Re: [NGC4LIB] Google Ngram Results

Posting to NGC4LIB

On 10/03/2013 17:34, Karen Coyle wrote:

<snip>
You have to look at the results, not just the stats. Card catalogs were very big in a wide variety of businesses and disciplines, not just in libraries. Prior to automation, many businesses that had to keep track of what today we would put into a database used cards.

” the Bureau has actively continued the compilation of a /card catalogue/ of the archeological sites”
” As a result, the Bureau now possesses a /card catalogue/, each card presenting either a brief statement of a labour event or else a summary of an article on a labour subject to be found in other libraries”
” This Directory had its origin in a /card catalogue/ of the professional anthropologists of the United States and Canada, begun in l926″
I do think that libraries were on the forefront of the modern “organization by card catalog” technology, but card-like systems had been in use in the early days of encyclopedias.[1] What is interesting about this history is how the (re-)invention of card systems in the early 1900’s prepared us for the computer, which initially was a machine that processed cards more quickly than humans could and in more different ways.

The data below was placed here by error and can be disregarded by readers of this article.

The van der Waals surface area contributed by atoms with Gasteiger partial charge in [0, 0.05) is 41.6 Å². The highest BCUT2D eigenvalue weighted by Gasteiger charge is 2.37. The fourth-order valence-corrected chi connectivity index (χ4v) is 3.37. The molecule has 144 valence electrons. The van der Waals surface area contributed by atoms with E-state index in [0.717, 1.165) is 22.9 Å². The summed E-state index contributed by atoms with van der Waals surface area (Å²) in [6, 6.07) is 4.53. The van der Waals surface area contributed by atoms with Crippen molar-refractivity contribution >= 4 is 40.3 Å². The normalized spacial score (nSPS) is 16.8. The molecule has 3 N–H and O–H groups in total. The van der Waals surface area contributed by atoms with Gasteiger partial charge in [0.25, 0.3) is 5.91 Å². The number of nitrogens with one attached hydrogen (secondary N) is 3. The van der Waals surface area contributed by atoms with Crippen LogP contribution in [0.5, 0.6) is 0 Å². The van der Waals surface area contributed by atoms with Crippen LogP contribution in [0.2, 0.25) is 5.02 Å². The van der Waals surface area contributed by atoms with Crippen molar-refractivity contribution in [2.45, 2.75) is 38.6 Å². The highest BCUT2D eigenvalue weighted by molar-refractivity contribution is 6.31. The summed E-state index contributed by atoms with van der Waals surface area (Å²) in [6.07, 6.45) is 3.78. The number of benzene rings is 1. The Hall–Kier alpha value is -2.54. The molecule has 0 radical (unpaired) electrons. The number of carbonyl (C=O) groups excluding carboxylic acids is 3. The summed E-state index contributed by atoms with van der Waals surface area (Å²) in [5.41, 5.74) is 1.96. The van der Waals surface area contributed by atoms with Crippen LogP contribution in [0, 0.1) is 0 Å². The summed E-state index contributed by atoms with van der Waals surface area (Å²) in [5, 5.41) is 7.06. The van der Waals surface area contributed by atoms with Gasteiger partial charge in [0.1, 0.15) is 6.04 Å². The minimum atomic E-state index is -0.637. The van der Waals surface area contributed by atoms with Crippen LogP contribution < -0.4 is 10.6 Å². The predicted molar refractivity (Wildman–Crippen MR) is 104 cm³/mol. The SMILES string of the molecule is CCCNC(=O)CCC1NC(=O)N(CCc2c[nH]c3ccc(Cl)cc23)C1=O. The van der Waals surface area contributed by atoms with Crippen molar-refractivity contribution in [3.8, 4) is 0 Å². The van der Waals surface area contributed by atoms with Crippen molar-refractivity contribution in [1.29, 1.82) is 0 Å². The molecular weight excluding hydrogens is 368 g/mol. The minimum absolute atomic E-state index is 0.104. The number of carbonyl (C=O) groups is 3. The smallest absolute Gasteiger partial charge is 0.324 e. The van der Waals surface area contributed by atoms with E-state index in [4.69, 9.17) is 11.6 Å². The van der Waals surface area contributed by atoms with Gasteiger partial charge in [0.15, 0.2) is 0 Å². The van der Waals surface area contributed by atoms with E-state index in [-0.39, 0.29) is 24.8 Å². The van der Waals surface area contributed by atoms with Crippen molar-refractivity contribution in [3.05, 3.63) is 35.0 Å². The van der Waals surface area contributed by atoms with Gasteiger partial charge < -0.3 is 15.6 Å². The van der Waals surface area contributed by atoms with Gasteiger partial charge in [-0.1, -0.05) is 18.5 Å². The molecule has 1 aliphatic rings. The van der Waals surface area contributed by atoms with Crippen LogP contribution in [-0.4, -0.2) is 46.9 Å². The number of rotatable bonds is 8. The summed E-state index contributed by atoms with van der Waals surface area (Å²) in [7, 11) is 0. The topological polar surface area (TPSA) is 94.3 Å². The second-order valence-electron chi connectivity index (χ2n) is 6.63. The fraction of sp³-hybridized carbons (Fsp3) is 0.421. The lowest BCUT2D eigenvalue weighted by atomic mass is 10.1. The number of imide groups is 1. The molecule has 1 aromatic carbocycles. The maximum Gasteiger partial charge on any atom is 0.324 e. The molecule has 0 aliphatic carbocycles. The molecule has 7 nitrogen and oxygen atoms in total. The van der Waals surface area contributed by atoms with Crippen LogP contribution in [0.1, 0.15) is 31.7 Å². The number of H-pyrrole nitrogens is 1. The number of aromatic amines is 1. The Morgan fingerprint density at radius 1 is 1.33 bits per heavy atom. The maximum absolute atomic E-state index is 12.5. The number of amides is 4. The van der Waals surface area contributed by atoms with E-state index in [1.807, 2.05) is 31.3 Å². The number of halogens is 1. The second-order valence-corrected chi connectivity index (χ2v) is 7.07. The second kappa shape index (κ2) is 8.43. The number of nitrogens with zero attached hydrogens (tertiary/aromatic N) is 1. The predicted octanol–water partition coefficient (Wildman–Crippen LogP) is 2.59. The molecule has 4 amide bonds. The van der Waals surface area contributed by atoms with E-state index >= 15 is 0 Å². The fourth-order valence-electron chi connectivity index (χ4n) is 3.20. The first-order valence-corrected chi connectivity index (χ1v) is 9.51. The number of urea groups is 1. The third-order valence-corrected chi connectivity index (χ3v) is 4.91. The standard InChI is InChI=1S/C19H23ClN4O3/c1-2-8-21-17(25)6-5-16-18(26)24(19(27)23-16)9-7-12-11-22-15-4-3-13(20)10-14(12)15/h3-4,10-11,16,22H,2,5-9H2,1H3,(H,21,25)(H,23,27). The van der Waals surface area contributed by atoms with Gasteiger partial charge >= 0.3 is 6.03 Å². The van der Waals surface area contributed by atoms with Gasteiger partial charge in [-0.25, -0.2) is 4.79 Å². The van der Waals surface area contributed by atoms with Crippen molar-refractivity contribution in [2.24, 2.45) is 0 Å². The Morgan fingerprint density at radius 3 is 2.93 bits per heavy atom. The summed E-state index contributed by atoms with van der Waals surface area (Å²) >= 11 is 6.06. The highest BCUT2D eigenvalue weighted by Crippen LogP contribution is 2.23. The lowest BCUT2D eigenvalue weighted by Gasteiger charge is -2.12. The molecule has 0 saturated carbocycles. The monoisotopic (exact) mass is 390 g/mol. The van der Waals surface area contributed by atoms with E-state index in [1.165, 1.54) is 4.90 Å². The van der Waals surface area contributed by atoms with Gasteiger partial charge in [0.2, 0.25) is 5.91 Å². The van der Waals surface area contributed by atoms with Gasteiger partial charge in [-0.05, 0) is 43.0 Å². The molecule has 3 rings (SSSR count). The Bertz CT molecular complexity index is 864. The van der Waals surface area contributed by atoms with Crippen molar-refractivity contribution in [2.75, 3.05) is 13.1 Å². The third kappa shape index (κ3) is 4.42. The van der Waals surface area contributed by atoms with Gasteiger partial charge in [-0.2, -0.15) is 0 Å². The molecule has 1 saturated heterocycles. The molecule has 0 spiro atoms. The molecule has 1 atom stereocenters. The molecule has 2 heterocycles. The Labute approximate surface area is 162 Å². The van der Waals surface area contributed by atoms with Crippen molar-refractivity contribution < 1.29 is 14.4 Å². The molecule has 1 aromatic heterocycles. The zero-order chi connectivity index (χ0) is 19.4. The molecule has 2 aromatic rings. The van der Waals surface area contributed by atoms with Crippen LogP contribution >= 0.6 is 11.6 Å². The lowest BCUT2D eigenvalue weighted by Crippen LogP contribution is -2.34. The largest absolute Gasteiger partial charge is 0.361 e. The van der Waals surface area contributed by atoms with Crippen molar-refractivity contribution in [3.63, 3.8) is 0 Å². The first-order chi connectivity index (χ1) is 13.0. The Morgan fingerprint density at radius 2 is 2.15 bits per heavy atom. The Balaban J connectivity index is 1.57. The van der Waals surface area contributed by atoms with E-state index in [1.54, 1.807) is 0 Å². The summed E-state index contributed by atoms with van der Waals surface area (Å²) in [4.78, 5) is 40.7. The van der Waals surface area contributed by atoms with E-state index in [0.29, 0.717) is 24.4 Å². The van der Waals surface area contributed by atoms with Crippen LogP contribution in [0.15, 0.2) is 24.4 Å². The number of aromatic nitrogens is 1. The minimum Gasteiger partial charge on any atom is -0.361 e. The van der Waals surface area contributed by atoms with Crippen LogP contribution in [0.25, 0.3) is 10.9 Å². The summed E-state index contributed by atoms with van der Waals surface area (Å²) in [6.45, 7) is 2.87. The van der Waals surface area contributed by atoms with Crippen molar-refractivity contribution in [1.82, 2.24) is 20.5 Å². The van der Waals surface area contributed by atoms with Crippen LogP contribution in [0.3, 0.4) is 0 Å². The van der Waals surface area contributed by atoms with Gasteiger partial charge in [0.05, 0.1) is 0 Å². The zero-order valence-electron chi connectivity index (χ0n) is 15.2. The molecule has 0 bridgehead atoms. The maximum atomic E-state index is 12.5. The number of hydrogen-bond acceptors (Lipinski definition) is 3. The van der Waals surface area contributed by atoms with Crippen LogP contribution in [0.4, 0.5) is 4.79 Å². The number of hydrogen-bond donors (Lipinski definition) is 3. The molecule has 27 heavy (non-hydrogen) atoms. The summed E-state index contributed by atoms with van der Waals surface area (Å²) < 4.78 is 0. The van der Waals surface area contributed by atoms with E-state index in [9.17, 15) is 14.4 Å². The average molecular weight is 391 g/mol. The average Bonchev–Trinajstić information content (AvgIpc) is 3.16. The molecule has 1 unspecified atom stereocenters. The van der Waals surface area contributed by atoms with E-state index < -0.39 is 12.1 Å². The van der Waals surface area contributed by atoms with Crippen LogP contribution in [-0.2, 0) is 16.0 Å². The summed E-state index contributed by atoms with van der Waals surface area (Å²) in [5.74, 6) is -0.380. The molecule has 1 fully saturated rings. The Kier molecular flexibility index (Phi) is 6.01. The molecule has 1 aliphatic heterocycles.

</snip>

Good points, although the only word I searched that was specifically library-related was “OPAC”, and I opened that up with “online/electronic catalog”, which could as well refer to Sears or Amazon–or a college catalog of courses. No matter what, the idea of “search engine(s)” clearly rules in Google Books and by extension–theoretically of course–also in the minds of the public.

For instance, “search engines” seems to be paired very often with “search engine optimization” which is a very popular topic because it makes money.

I tried similar searches in Google Trends–not with so many variants–and found this: bit.ly/WDwAZS
The only terms that made a showing were “search engine” and “OPAC”. Interesting that “OPAC” has been so steady. And the incidence of “search engine” has dropped dramatically since 2004. I wonder what is taking its place? Linked data? Social search? I can’t find anything in Google Trends.

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One Comment

  1. I wonder if perhaps the issue is not necessarily the word but what the word represents in the majority of minds in society. Too often I have witnessed the misconception that the Web IS Google and Google IS the only search engine. For example, you no longer search for things – you google them. Perhaps the OPAC has maintained its place is because it is specifically related to libraries and Google,

    March 11, 2013

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